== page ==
The implications of this argument are not lost on the people of Hong Kong. Hong Kongers see attacks on their language as symbolic of the Chinese Communist Party’s increasingly bald attempts to wield cultural and political power in the former British colony. From films like Ten Years, which imagines a dystopian future Hong Kong where Mandarin is strictly enforced, to protests against a recent decision by Hong Kong Baptist University that made Mandarin tests compulsory for graduation, Hong Kong citizens increasingly see the battle over language as a battle for the very right to express their own identity apart from the mainland. As Arthur Tam and Anna Cummins, two journalists who write for Time Out Hong Kong, among other periodicals, poignantly said:

Language is the tongue that gives a nation its voice. And Hong Kong’s voice has never been as intrinsically linked to its identity as it is right now. Cantonese isn’t just the city’s language; it’s one of the many yardsticks by which Hong Kongers measure their cultural and political differences from the rest of the Mainland.

The claim that Cantonese is a mere “variant” of Chinese simply confirms Hong Kong suspicions that Beijing is out to define – and thus destroy – their identity.

Not just a “language,” our relationship with our mother tongue is profoundly intimate and individual. Our mother tongue is our Proustian madeleine: “the way back, and the way in.” It is at once evokes something very personal – we only have one mother – but also the historical, something that webs us to our past. Through our mother tongue, we gain access to our mothers and our motherland. It creates relationships at once individual and collective.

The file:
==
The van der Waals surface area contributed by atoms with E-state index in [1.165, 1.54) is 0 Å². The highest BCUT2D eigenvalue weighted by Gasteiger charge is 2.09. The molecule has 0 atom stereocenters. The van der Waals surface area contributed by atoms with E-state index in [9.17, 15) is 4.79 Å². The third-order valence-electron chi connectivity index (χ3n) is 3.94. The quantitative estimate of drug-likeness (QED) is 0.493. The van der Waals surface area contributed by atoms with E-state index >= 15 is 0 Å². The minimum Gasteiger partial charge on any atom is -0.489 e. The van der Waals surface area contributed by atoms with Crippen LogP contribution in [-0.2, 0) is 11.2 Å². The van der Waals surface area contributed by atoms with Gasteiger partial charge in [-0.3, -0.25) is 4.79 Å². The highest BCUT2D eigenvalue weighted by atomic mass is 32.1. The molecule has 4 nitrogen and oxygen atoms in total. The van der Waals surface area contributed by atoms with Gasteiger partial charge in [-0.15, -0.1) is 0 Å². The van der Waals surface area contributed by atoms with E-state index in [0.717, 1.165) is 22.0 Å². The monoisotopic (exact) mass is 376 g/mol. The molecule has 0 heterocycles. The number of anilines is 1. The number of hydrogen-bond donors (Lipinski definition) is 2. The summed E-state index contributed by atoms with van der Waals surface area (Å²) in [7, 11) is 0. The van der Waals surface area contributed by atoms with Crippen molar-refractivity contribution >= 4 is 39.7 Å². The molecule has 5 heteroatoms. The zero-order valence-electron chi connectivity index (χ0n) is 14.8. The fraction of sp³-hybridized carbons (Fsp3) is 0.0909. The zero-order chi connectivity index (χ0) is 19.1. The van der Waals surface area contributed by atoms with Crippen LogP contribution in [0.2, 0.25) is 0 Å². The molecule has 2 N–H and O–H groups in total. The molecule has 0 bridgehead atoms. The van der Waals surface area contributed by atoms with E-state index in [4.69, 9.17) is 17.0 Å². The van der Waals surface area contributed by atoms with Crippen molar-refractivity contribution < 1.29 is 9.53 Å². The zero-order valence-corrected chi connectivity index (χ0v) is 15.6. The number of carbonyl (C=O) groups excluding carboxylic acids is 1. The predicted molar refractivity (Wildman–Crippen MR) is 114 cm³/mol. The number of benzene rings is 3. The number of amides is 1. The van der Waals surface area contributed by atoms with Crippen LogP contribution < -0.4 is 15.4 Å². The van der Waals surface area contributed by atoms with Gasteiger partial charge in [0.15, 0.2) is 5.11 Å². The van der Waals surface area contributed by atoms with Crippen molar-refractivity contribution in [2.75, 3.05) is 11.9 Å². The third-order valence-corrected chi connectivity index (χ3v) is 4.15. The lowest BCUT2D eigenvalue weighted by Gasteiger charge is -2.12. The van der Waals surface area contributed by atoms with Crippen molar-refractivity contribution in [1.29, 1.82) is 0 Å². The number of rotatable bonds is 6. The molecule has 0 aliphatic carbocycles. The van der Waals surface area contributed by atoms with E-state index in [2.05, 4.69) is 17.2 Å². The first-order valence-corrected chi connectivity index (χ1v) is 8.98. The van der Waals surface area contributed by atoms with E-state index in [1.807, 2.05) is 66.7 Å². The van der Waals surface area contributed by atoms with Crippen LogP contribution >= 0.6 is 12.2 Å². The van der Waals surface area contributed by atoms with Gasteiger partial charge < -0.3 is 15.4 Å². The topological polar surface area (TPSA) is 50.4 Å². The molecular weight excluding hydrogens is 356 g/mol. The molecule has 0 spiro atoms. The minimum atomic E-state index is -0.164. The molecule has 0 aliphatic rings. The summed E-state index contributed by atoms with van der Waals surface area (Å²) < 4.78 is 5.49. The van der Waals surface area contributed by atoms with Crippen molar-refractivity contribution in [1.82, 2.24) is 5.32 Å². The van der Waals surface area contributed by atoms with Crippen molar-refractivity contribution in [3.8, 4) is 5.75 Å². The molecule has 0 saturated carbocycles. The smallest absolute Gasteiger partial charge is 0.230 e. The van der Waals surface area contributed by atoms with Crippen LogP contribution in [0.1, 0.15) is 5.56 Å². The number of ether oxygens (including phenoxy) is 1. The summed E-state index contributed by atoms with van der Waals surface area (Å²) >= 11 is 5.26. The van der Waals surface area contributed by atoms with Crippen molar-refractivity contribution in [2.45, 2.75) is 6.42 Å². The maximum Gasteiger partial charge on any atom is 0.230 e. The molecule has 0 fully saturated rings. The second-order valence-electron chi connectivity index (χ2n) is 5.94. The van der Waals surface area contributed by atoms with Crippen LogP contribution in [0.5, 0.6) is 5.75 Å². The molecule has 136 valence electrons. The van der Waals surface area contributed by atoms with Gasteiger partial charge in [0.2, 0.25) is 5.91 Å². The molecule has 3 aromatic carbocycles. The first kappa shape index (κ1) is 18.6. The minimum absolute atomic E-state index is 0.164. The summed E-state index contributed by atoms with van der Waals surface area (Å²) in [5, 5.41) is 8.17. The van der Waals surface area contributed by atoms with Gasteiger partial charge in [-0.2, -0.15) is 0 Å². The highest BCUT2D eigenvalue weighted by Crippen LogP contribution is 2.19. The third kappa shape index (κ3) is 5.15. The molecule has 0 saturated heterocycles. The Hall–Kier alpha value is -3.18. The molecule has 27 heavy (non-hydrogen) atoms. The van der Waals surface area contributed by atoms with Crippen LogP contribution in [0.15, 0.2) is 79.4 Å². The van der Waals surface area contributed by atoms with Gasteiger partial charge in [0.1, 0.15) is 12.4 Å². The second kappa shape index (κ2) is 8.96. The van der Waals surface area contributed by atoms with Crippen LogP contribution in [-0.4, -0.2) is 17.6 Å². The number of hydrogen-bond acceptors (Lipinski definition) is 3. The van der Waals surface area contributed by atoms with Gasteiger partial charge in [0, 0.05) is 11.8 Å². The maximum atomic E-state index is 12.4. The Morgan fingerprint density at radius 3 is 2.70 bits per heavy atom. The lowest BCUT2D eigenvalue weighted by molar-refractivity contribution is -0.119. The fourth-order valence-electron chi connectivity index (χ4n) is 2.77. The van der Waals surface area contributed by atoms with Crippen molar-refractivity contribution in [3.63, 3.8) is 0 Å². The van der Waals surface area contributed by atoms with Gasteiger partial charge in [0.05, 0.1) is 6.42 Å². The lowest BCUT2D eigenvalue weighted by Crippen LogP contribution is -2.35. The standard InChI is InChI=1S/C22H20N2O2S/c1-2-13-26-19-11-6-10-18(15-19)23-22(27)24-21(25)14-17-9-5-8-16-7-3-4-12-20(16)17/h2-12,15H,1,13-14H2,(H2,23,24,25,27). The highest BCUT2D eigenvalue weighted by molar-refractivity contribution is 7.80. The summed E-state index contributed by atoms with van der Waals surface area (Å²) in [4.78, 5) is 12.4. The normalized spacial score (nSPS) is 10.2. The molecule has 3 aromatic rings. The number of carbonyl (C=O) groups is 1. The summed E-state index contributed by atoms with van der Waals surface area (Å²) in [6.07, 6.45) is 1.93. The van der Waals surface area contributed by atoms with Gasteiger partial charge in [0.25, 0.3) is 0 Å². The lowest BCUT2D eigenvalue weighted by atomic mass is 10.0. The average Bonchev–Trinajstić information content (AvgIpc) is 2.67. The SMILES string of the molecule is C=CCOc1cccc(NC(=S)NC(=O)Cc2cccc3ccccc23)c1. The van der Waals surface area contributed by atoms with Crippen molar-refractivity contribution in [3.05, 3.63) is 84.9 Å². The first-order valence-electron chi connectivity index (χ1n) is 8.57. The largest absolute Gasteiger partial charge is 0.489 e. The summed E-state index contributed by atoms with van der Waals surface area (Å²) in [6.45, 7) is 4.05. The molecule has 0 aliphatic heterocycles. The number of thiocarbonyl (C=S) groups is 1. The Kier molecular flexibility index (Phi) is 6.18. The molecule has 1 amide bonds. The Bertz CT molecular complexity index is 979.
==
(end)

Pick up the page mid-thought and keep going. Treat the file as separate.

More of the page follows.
I do not think that Song’s choice of “mother tongue” was accidental. He likely aimed to arouse Cantonese passions. Beijing has always mobilized emotional attachment to national symbols and ethnic narratives. Song seeks to delegitimize the claims that fangyan have a role in defining the Chinese ethnic nation. For Song, the Chinese nation only has one linguistic ancestor. That he distorts and embellishes the history of Mandarin matters little to him. For Song, there is only one legitimate “madeleine” for the Chinese people.

The Chinese state, that declares these expressions of identity illegitimate, has set itself up for a potentially volatile disconnect. Song both fundamentally understands the power of self-identification through language and woefully underestimates it. ∎

All illustrations by Ah To and used with the permission of the artist.

Gina Anne Tam

Gina Anne Tam is an assistant professor of history at Trinity University. She has written for The Nation and Foreign Affairs, and is currently writing a book about the cultural history of dialect in modern China.